The Intercept reports that the House Intelligence Committee lacks the funding to hire sufficient staff to conduct investigations.
PRIVACY ADVOCATES AND national security wonks have for years argued that the House intelligence committee, a key overseer of spy agencies like the NSA, can’t do its job because it doesn’t have enough money to hire sufficient staff. Now that purported Russian hack attacks are routinely in the news, the committee is poised to get a big funding increase.
The budget for the House Permanent Select Committee on Intelligence would rise 31 percent to $6.1 million under an omnibus resolution approved unanimously by members of the Committee on House Administration earlier this month. The resolution must still be approved by the full House, a process that typically occurs with little debate.
While all permanent House committees are set to get budget boosts under the resolution, the intelligence panel will receive one of the four largest increases. The funding runs through the two-year duration of the 115thCongress.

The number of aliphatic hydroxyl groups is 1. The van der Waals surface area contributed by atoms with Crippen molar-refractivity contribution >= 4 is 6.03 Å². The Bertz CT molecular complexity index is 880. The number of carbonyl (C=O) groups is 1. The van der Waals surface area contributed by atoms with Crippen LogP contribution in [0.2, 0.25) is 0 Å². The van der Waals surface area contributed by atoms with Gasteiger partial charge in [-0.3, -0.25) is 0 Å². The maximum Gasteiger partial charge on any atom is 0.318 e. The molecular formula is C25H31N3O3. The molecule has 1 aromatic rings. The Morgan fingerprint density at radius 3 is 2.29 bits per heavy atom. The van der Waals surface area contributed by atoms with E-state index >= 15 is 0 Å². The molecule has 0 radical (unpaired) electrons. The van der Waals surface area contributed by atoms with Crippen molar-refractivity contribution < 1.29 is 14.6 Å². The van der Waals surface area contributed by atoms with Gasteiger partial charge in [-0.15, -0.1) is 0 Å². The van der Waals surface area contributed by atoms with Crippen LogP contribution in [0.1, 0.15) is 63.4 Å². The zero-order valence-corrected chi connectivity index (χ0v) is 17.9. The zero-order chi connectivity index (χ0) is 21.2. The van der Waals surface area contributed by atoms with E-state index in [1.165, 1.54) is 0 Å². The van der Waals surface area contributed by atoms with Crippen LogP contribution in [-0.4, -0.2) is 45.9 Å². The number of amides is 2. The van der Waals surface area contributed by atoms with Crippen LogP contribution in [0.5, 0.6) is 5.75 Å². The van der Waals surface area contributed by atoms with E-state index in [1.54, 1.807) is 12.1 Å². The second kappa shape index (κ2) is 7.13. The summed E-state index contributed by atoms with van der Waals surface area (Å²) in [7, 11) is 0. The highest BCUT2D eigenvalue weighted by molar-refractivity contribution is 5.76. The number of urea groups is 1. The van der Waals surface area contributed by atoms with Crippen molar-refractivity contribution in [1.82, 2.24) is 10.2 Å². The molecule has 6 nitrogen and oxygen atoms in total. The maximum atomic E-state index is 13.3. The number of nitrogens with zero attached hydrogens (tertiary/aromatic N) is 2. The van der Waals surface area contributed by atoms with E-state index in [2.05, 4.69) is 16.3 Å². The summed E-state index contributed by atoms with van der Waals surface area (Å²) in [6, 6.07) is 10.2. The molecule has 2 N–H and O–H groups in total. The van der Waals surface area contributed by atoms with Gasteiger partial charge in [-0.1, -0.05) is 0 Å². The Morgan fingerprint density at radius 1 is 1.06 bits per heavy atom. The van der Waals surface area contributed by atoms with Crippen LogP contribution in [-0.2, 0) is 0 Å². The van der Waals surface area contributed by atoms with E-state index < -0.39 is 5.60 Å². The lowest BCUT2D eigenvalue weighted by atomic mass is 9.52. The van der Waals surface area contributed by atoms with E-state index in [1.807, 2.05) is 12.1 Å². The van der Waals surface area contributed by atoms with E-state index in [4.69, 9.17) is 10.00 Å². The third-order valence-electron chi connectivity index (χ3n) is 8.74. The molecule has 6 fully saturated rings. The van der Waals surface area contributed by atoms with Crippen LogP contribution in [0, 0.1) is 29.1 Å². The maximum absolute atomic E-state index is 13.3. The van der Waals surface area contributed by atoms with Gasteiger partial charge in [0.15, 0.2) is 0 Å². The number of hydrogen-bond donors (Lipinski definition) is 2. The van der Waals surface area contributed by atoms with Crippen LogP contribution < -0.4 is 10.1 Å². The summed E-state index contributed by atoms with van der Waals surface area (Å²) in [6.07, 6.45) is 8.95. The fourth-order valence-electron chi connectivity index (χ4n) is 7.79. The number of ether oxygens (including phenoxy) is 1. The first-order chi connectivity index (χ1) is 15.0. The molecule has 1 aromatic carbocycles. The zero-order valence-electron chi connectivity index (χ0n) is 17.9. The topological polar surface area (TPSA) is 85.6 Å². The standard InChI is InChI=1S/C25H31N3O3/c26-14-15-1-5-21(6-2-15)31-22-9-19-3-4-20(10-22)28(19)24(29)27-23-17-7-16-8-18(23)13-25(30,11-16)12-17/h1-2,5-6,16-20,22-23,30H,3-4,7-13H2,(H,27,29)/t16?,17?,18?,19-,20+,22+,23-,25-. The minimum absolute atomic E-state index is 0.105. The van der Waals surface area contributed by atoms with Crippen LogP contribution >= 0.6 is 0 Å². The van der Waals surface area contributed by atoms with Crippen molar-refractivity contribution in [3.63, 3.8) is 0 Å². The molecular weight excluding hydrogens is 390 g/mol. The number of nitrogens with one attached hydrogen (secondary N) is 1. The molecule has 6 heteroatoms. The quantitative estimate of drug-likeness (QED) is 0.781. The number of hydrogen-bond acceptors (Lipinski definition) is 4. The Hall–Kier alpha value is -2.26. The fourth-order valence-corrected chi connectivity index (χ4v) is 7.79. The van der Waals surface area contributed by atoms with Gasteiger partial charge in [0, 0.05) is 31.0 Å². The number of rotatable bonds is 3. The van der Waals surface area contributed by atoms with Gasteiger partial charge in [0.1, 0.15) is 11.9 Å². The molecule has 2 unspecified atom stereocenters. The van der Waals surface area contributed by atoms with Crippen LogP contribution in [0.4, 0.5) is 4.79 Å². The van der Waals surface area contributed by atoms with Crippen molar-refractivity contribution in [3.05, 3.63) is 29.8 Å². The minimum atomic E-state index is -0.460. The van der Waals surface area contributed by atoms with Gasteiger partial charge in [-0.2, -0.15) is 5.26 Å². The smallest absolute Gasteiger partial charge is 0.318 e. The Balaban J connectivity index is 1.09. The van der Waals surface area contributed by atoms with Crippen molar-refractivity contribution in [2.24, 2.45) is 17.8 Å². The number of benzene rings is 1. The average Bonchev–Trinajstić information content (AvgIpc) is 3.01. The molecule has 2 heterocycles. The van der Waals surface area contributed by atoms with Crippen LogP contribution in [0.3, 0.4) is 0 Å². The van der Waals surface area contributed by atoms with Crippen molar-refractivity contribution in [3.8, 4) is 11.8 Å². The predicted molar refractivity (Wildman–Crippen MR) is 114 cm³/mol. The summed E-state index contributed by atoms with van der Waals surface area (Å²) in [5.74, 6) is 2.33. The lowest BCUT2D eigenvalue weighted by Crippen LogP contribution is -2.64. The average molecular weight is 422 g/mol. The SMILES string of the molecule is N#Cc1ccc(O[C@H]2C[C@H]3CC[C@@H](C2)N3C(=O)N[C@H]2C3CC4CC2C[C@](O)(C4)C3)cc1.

“Increasing resources for HPSCI is important given the number, complexity, and importance of intelligence issues,” Amy Zegart, the co-director of the Center for International Security and Cooperation, wrote in an email. “Asking tough questions starts with great staff.”
The committee is responsible for policing the U.S.’s 17 different intelligence agencies, giving them oversight over controversial surveillance practices, covert operations, and analysis of hot-button developments with national security implications. It had 33 staff members last year.